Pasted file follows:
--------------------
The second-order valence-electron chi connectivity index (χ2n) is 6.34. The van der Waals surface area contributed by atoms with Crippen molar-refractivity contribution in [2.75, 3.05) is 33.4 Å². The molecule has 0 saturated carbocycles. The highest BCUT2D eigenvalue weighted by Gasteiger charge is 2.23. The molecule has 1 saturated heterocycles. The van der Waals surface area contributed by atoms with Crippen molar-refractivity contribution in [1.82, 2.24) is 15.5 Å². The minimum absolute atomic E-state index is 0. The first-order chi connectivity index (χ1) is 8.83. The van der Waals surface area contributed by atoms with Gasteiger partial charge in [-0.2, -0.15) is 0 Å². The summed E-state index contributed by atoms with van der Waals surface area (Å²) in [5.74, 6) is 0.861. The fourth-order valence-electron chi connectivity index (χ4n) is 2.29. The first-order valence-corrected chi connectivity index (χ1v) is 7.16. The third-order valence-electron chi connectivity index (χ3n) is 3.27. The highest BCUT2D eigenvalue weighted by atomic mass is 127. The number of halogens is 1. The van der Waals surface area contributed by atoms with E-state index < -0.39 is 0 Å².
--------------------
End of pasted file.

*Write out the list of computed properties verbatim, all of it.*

The second-order valence-electron chi connectivity index (χ2n) is 6.34. The van der Waals surface area contributed by atoms with Crippen molar-refractivity contribution in [2.75, 3.05) is 33.4 Å². The molecule has 0 saturated carbocycles. The highest BCUT2D eigenvalue weighted by Gasteiger charge is 2.23. The molecule has 1 saturated heterocycles. The van der Waals surface area contributed by atoms with Crippen molar-refractivity contribution in [1.82, 2.24) is 15.5 Å². The minimum absolute atomic E-state index is 0. The first-order chi connectivity index (χ1) is 8.83. The van der Waals surface area contributed by atoms with Gasteiger partial charge in [-0.2, -0.15) is 0 Å². The summed E-state index contributed by atoms with van der Waals surface area (Å²) in [5.74, 6) is 0.861. The fourth-order valence-electron chi connectivity index (χ4n) is 2.29. The first-order valence-corrected chi connectivity index (χ1v) is 7.16. The third-order valence-electron chi connectivity index (χ3n) is 3.27. The highest BCUT2D eigenvalue weighted by atomic mass is 127. The number of halogens is 1. The van der Waals surface area contributed by atoms with E-state index < -0.39 is 0 Å².